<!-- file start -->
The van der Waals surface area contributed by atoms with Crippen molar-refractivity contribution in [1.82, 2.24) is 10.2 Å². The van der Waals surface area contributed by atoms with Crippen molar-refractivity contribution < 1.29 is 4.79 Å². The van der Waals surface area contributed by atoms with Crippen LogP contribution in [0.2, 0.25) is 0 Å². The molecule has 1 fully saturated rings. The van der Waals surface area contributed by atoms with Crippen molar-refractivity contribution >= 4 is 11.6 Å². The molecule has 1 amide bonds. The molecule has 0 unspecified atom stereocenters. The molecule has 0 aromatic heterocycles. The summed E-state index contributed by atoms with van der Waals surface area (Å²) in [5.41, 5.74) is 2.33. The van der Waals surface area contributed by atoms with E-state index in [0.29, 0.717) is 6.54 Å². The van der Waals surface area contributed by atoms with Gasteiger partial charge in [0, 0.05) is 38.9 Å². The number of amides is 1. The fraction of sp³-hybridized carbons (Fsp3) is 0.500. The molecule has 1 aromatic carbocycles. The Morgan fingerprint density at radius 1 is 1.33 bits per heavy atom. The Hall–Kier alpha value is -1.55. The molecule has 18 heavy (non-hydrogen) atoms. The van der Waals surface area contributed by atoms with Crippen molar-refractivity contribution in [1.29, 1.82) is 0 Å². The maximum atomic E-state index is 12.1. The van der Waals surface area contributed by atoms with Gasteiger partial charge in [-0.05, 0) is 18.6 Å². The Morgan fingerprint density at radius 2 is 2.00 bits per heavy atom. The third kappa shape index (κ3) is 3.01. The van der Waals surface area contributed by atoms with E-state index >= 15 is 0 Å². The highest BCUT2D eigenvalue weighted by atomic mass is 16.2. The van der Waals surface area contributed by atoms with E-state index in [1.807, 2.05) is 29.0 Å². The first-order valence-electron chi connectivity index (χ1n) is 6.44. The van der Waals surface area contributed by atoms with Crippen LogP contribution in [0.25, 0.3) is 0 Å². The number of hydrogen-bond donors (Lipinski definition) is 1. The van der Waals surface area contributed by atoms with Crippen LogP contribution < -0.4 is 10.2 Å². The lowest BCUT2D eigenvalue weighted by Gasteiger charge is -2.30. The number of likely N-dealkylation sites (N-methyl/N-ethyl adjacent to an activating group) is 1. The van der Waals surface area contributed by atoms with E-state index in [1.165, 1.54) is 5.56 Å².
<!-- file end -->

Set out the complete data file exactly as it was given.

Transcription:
The van der Waals surface area contributed by atoms with Crippen molar-refractivity contribution in [1.82, 2.24) is 10.2 Å². The van der Waals surface area contributed by atoms with Crippen molar-refractivity contribution < 1.29 is 4.79 Å². The van der Waals surface area contributed by atoms with Crippen LogP contribution in [0.2, 0.25) is 0 Å². The molecule has 1 fully saturated rings. The van der Waals surface area contributed by atoms with Crippen molar-refractivity contribution >= 4 is 11.6 Å². The molecule has 1 amide bonds. The molecule has 0 unspecified atom stereocenters. The molecule has 0 aromatic heterocycles. The summed E-state index contributed by atoms with van der Waals surface area (Å²) in [5.41, 5.74) is 2.33. The van der Waals surface area contributed by atoms with E-state index in [0.29, 0.717) is 6.54 Å². The van der Waals surface area contributed by atoms with Gasteiger partial charge in [0, 0.05) is 38.9 Å². The number of amides is 1. The fraction of sp³-hybridized carbons (Fsp3) is 0.500. The molecule has 1 aromatic carbocycles. The Morgan fingerprint density at radius 1 is 1.33 bits per heavy atom. The Hall–Kier alpha value is -1.55. The molecule has 18 heavy (non-hydrogen) atoms. The van der Waals surface area contributed by atoms with Crippen molar-refractivity contribution in [1.29, 1.82) is 0 Å². The maximum atomic E-state index is 12.1. The van der Waals surface area contributed by atoms with Gasteiger partial charge in [-0.05, 0) is 18.6 Å². The Morgan fingerprint density at radius 2 is 2.00 bits per heavy atom. The third kappa shape index (κ3) is 3.01. The van der Waals surface area contributed by atoms with E-state index >= 15 is 0 Å². The highest BCUT2D eigenvalue weighted by atomic mass is 16.2. The van der Waals surface area contributed by atoms with E-state index in [1.807, 2.05) is 29.0 Å². The first-order valence-electron chi connectivity index (χ1n) is 6.44. The van der Waals surface area contributed by atoms with Crippen LogP contribution in [0.25, 0.3) is 0 Å². The number of hydrogen-bond donors (Lipinski definition) is 1. The van der Waals surface area contributed by atoms with Crippen LogP contribution < -0.4 is 10.2 Å². The lowest BCUT2D eigenvalue weighted by Gasteiger charge is -2.30. The number of likely N-dealkylation sites (N-methyl/N-ethyl adjacent to an activating group) is 1. The van der Waals surface area contributed by atoms with E-state index in [1.165, 1.54) is 5.56 Å².